Socialism And Utopia

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Socialism: The Truth Behind the Utopia Socialism is looked upon, and favored by many millennials and young adults in Generation Z. It is a good idea on paper, like many ideas, but when you put such ideas into the real world, they don’t turn out as good, because you have to read between the lines and dig deeper into what would make such a machine work. In Socialism, everybody is equal, everybody is living the same life, the life which the government controls. What isn’t said is that everybody is riding the poverty line, everybody is equal in terms of economy and way of living, but everybody is poor. Man Versus the State, by Herbert Spencer, is a book claimed to be “one of the most powerful and influential arguments for limited government,…show more content…
The government regulates how many hours for work, what the cost of products are, and what the pay is. The businesses don’t decided anything. This is much like slavery, with the owners being the government, and the slaves being the citizens. The government essentially owns everything dealing with the economy, they are a dictator of the country’s economy. Socialism takes away the liberty to decide how you wish to spend your money; it assumes you are not smart enough to decide what you need. With a central government owning all, or any, means of production and distribution means there can be no competition, profits, losses, market prices or even a market. However, profits, losses, and prices serve to guide scarce resources to their most highly valued means. The fact that socialism is inefficient compared to free-market capitalism can be seen as the answer to an empirical question. History has answered this question: nations such as the former USSR, Vietnam, Cuba, and North Korea are great examples; these nations were not…show more content…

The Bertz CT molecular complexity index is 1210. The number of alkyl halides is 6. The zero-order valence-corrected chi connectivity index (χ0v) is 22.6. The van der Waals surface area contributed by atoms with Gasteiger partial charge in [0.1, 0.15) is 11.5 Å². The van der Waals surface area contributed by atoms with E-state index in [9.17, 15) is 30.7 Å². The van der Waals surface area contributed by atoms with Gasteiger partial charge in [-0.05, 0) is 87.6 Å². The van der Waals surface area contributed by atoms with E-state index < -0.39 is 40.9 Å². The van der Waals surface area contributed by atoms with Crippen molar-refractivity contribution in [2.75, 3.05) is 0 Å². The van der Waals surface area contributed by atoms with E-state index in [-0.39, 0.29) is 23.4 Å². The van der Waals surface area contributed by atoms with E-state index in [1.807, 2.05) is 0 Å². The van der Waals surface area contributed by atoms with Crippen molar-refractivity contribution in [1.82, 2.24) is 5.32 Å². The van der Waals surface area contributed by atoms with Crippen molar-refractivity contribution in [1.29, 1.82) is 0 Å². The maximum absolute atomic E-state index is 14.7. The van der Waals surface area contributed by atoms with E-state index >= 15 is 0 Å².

Socialist countries have a high tax rate. In fact, Scandinavian countries are known for having high taxes on income. “According to the OECD, Denmark (26.4 percent), Norway (19.7 percent), and Sweden (22.1 percent) all raise a high amount of tax revenue as a percent of GDP from individual income taxes and payroll taxes.” Compare this to the 15 percent of GDP raised by the United States through its individual income taxes and payroll taxes. In order to raise a lot of income tax revenue, income tax rates need to be high. Denmark’s top marginal effective income tax rate is 60.4 percent, Sweden’s is 56.4 percent, and Norway’s top marginal tax rate is 39 percent. Comparing these to the United States’ highest tax rate of 46.3 percent. In the United States, there are different tax brackets for the citizens, and the tax bracket you’re in depends on the income you have. This is different for these Scandinavian countries, who have a flat tax rate for most citizens, no matter the income they make. The top marginal tax rate of 60 percent in Denmark applies to all income over 1.2 times the average income. For Americans, this means that all income over $60,000 (1.2 times the average income of about $50,000 in the United States) would be taxed at 60 percent. In the United States, the top marginal tax rate of 46.3 percent kicks in at 8.5 times the average U.S. income, around $400,000. Few taxpayers in the United States
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